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District Court of Appeal, Second District, Division 2, California.



Civ. 10783.

Decided: January 21, 1936

Ben C. Cohen and Leo Shapiro, both of Los Angeles, for appellants. John B. Haas and John D. Home, both of Los Angeles, for respondent.

In these two cases, consolidated for trial, plaintiff, an aged widow, recovered judgments for the return of certain properties which she had transferred to her daughter and granddaughter. The transfers were made, it was alleged, because of the coercion and insistence of the transferees and upon representations that if such conveyances were not made “other persons” would seize said properties. It was also alleged and found that said transferees promised to reconvey the properties to plaintiff upon demand, but had failed and refused so to do.

No sufficient legal reason is shown to disturb the judgments of the trial court. Findings supported by ample and satisfactory evidence were in favor of plaintiff, and it is not our province to interfere with the conclusions reached by the fact finder. Appellants urge, however, that respondent in fact alienated her property to hinder and embarrass creditors, and that she may not now be heard in a court of equity in an effort to recover that which had been fraudulently transferred to another. This equitable rule is a well recognized and widely applied one, but in the present actions the facts do not warrant invoking the principle in the manner contended for by appellants. In the first place, the issue of transfer in fraud of creditors was raised as a special defense, conflicting testimony on the point was presented, and the trial court specifically found that the properties were not conveyed to appellants with intent to hinder, delay or defraud respondent's creditors. Furthermore, respondent testified that representations as to loss of the properties to creditors or “other persons” were made by appellants themselves, and it was alleged that such representations were fraudulently made to induce respondent to make the transfers. Adopting the theory of appellants that the transfers were made for an improper purpose, yet the facts justify the conclusion that the parties were not in pari delicto, and that respondent, unduly influenced by false representations, should be afforded relief. See Anderson v. Nelson, 83 Cal.App. 1, 256 P. 294, and cases there cited.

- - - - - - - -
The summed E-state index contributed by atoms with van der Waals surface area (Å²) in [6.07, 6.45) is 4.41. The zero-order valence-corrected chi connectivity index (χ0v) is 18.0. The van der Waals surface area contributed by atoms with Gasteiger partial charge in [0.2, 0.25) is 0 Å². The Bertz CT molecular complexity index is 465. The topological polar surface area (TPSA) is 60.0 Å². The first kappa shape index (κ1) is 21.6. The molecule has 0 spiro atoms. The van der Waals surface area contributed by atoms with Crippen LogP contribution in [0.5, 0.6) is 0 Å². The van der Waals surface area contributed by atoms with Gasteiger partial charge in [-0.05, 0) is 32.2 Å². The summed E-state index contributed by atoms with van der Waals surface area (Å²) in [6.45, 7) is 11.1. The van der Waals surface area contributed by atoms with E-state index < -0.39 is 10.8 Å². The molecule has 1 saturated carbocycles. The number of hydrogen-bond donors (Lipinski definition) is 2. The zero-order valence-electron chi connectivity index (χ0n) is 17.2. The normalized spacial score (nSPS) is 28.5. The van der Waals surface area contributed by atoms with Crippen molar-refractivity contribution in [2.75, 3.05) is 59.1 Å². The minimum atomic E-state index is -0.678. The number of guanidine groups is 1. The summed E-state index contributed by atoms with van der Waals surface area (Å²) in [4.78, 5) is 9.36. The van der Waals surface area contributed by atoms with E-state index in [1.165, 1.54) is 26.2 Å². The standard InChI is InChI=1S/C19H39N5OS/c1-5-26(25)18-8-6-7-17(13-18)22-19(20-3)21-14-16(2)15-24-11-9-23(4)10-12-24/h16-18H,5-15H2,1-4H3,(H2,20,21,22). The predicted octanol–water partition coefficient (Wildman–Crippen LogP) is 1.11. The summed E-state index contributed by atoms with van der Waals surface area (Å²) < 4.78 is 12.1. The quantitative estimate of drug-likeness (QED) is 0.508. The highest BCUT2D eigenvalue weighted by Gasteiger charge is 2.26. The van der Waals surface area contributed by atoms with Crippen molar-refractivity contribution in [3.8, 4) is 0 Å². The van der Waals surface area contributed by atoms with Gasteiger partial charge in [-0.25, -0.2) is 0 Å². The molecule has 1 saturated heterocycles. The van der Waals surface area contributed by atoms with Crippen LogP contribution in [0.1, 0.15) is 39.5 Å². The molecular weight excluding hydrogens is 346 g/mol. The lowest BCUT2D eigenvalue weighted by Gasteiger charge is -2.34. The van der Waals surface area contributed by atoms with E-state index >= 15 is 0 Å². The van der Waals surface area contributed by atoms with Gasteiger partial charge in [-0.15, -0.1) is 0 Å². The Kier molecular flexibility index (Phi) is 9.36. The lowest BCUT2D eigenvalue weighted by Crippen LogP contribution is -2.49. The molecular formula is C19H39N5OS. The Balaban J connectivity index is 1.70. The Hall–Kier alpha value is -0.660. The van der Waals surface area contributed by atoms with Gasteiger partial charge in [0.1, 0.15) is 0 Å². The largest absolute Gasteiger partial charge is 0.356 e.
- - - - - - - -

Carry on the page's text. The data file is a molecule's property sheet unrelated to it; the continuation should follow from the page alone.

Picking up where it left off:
Nor is respondent's claim to be defeated by the fact that she procured independent advice from her attorney before making the transfers. Her legal adviser warned against the prospective alienation of her properties, but in spite of this and, as she claimed, at the insistence of her daughter and granddaughter, she executed and delivered the conveyances. It has been held that the mere fact that independent advice was sought and given cannot of itself validate a deed given where fraud and undue influence motivated the transfer, but is merely a circumstance to be considered by the court in connection with other facts. Fowler v. Enriquez, 56 Cal.App. 107, 204 P. 854.

In view of the facts disclosed in this case–the advanced age of the grantor, her physical infirmities and mental enfeeblement; the fact that in these dealings she was transferring property without consideration to her own daughter and granddaughter (which of itself invites the careful scrutiny and consideration of the court [Wilbur v. Wilbur, 197 Cal. 1, 239 P. 332])–we feel that the trial court acted well within its right in the exercise of its legal and equitable functions in restoring the properties to respondent.

Judgments affirmed.

GOULD, Justice pro tem.

We concur: WOOD, J.; CRAIL, P. J.